Much of the project’s success was due to ongoing evaluation and adaptation, as each incident was studied and underlying causes determined. Other elements contributing to the success of the program included:
Instituting a company safety accountability framework to support the safety program
Implementing a system of management controls, including:
Road risk maps highlighting potential hazards such as heavy pedestrian traffic, winding roads, and open trenches were developed and updated regularly. Drivers were instructed on how to use these, and electronic versions were synced with the vehicle’s GPS.
Speed controls were initiated, such as posted signage, vehicular GPS recording, and use of real-time speed radar guns by road supervisors.
Drivers were regularly monitored for blood alcohol levels (with a zero tolerance standard) and for signs of altitude impairment. Some of the monitoring for speed and driver condition took place at five strategically located checkpoints along the route. Vehicles and loads were also inspected, and driver services were provided.
Working with the community to raise awareness of safe driving practices.
Focusing on improving the health and safety of drivers. For example, drivers were educated on appropriate nutrition and water intake for high-altitude driving.
Holding third-party contractors to the same standards, with this requirement included in the procurement bidding process.
Providing incentives for deliveries without incident.
Summary of International Finance Corporation (IFC), “Lessons of Experience: Peru LNG: A Focus on Continuous Improvement” (No. 3, March 2013). ↩
Box 4. Case Study from the Mining Industry: The Good Neighbor Agreement
In 2000, when Stillwater Mining Company began making plans to expand their mining operations in two Montana counties, several environmental NGOs saw an opportunity to engage with the company about protecting the area’s natural resources. During the hearing on the initial draft of the expansion permit, NGO representatives raised questions about its environmental implications. The groups subsequently entered into negotiations with the mining company on how to resolve these issues before the permit was finalized. The result of their negotiations was the creation of the 2000 Good Neighbor Agreement, 1 a legally binding document. The purpose of the agreement is to protect the area’s quality of life while providing for responsible economic development.
Designed to avoid triggering state government regulatory action on water quality, the Good Neighbor Agreement (GNA) establishes water quality requirements that exceed those required by the state. Three citizens’ committees and a set of projects were established to implement the objectives outlined in the agreement. As part of the agreement, an independent third-party consultant provides the citizen councils with technical assistance. The consultant costs, as well as other expenses of implementing the agreement, are covered by Stillwater.
One citizen committee focuses on engaging local residents in water quality monitoring for the agreement in the Stillwater, Boulder, and East Boulder Rivers. 2 Other initiatives of the GNA have increased public safety and decreased air pollution by establishing traffic restrictions and providing for carpooling, as well as a busing program for miners. On an annual basis, the technology committee considers any emerging best practices in the mining industry that could be applied to either of the mines.
The company’s transparency about its operations, along with citizen participation in monitoring activities, has fostered an environment of trust. 3 Maintaining an ongoing relationship has been important for stakeholders in the GNA because it has allowed for open dialogue and development of amendments to the agreement as needed. For example, the busing agreement originally stated that Stillwater was permitted only 35 private vehicles on the road per day. Nine years later, stakeholders renegotiated the traffic provisions to accommodate the changing operational needs of the mine while keeping traffic to a minimum.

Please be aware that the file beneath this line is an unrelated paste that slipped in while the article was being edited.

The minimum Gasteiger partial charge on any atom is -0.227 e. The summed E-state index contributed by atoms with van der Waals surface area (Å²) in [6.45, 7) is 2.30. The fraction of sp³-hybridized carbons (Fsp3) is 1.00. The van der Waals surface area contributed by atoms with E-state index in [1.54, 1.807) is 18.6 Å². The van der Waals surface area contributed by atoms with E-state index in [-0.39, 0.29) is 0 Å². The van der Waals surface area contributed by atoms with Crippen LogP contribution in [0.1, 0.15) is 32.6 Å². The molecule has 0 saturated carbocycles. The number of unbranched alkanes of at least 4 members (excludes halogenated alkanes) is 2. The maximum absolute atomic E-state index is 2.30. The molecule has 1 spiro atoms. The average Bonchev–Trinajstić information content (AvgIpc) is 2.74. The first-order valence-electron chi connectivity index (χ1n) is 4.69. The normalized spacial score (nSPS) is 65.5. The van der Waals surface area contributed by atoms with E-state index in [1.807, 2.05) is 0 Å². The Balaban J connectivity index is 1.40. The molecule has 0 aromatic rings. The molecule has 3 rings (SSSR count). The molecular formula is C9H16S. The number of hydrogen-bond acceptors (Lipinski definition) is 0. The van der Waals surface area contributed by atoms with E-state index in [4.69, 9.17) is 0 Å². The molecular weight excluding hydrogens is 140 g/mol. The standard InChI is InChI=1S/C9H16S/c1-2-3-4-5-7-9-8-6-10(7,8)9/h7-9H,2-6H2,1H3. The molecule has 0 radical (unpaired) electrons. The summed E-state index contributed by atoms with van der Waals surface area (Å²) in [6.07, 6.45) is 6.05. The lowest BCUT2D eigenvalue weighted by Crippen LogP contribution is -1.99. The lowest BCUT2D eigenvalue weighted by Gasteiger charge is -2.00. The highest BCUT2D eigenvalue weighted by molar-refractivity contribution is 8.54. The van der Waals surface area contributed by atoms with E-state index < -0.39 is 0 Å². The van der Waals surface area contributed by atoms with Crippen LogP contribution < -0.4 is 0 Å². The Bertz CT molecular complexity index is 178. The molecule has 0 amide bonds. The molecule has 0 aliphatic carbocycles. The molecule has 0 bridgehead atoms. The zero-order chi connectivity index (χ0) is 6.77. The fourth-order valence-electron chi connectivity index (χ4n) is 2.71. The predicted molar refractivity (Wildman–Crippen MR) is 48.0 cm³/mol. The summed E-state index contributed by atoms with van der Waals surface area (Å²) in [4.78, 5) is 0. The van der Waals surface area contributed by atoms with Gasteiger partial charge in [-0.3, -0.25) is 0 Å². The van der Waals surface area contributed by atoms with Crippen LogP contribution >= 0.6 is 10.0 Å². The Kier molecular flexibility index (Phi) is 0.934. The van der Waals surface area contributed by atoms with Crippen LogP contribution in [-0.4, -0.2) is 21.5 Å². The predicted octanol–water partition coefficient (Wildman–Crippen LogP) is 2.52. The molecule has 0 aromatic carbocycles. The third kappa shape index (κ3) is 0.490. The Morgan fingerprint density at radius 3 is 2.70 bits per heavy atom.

In its newsletter commemorating the tenth anniversary of the GNA, the Northern Plains Resource Council, one of the original NGO parties to the agreement, stated that the GNA “has become a template for resolving disputes and promoting positive interaction in the permitting and development of natural resources.” 4
Oil drilling has taken place in Alaska since 1967. With the expansion of the industry in recent decades, some development activities began to occur near rural Alaskan native communities in the North Slope region, where some residents began expressing health concerns. In 2006, local tribal leaders and the borough government responded with a decision to jointly conduct the region’s first HIA. The project’s goals were to address community concerns and bring a more systematic, evidence-based approach to integrating public health data into the oil and gas planning and regulatory process. The Bureau of Land Management (BLM) agreed to integrate the HIA into an existing environmental impact statement (EIS) process for proposed oil and gas leasing near several local villages.
The study produced some significant findings. The HIA highlighted potential impacts on regional fish and wildlife populations, which would have consequences for local diet and nutrition. It also recognized potential social changes that the anticipated large increase in population would bring to the region. Finally, the HIA acknowledged the potential benefits for local communities, such as increased revenues to support police and emergency services, education, and public health programming.
As a result of the HIA’s identification of specific risks to the community, preventative measures were taken to prepare the community for the expected changes, including:
new BLM requirements for monitoring contaminants in locally-harvested fish and game
air quality modelling for large industry facilities located near villages
water quality monitoring
worker education programs on drug and alcohol use and sexually transmitted diseases
The HIA process also led to a new level of collaboration between state and tribal public health authorities; state and federal regulators; and industry. The state subsequently established an HIA program and now conducts HIAs for large projects throughout Alaska.
Sources: Aaron Wernham, “Inupiat Health and Proposed Alaskan Oil Development: Results of the First Integrated Health Impact Assessment/ Environmental Impact Statement for Proposed Oil Development on Alaska’s North Slope,” EcoHealth 4 (2007), 500–513; The Pew Charitable Trusts, “Case Study: Oil Development, North Slope of Alaska” (December 30, 2006)